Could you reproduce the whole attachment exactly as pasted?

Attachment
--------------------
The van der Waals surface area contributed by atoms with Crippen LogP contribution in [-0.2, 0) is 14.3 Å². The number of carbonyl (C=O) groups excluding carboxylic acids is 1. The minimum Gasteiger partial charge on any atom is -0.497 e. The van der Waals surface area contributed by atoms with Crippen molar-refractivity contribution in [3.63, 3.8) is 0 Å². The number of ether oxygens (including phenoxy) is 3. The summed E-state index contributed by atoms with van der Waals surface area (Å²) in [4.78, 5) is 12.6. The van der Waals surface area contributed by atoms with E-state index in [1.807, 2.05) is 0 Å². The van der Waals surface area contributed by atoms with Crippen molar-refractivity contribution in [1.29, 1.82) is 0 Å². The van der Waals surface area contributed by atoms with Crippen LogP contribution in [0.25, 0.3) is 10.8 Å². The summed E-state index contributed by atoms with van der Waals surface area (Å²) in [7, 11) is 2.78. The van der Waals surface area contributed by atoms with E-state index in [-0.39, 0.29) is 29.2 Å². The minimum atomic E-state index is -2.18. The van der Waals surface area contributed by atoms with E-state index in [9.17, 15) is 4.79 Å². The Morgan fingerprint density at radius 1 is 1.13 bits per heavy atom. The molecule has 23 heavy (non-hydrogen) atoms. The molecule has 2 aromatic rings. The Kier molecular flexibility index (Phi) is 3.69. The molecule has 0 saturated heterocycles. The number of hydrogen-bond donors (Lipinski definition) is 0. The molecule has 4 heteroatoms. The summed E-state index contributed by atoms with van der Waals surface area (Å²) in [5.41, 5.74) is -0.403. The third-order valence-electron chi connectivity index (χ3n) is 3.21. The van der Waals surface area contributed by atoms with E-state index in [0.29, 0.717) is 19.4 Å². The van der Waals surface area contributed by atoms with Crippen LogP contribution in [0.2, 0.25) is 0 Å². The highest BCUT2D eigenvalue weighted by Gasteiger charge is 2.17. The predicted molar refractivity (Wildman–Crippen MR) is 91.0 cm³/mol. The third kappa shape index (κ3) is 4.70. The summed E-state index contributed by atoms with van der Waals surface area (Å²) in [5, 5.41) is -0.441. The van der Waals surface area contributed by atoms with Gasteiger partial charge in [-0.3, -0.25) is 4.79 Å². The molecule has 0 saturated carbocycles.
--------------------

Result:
The van der Waals surface area contributed by atoms with Crippen LogP contribution in [-0.2, 0) is 14.3 Å². The number of carbonyl (C=O) groups excluding carboxylic acids is 1. The minimum Gasteiger partial charge on any atom is -0.497 e. The van der Waals surface area contributed by atoms with Crippen molar-refractivity contribution in [3.63, 3.8) is 0 Å². The number of ether oxygens (including phenoxy) is 3. The summed E-state index contributed by atoms with van der Waals surface area (Å²) in [4.78, 5) is 12.6. The van der Waals surface area contributed by atoms with E-state index in [1.807, 2.05) is 0 Å². The van der Waals surface area contributed by atoms with Crippen molar-refractivity contribution in [1.29, 1.82) is 0 Å². The van der Waals surface area contributed by atoms with Crippen LogP contribution in [0.25, 0.3) is 10.8 Å². The summed E-state index contributed by atoms with van der Waals surface area (Å²) in [7, 11) is 2.78. The van der Waals surface area contributed by atoms with E-state index in [-0.39, 0.29) is 29.2 Å². The minimum atomic E-state index is -2.18. The van der Waals surface area contributed by atoms with E-state index in [9.17, 15) is 4.79 Å². The Morgan fingerprint density at radius 1 is 1.13 bits per heavy atom. The molecule has 23 heavy (non-hydrogen) atoms. The molecule has 2 aromatic rings. The Kier molecular flexibility index (Phi) is 3.69. The molecule has 0 saturated heterocycles. The number of hydrogen-bond donors (Lipinski definition) is 0. The molecule has 4 heteroatoms. The summed E-state index contributed by atoms with van der Waals surface area (Å²) in [5.41, 5.74) is -0.403. The third-order valence-electron chi connectivity index (χ3n) is 3.21. The van der Waals surface area contributed by atoms with E-state index in [0.29, 0.717) is 19.4 Å². The van der Waals surface area contributed by atoms with Crippen LogP contribution in [0.2, 0.25) is 0 Å². The highest BCUT2D eigenvalue weighted by Gasteiger charge is 2.17. The predicted molar refractivity (Wildman–Crippen MR) is 91.0 cm³/mol. The third kappa shape index (κ3) is 4.70. The summed E-state index contributed by atoms with van der Waals surface area (Å²) in [5, 5.41) is -0.441. The van der Waals surface area contributed by atoms with Gasteiger partial charge in [-0.3, -0.25) is 4.79 Å². The molecule has 0 saturated carbocycles.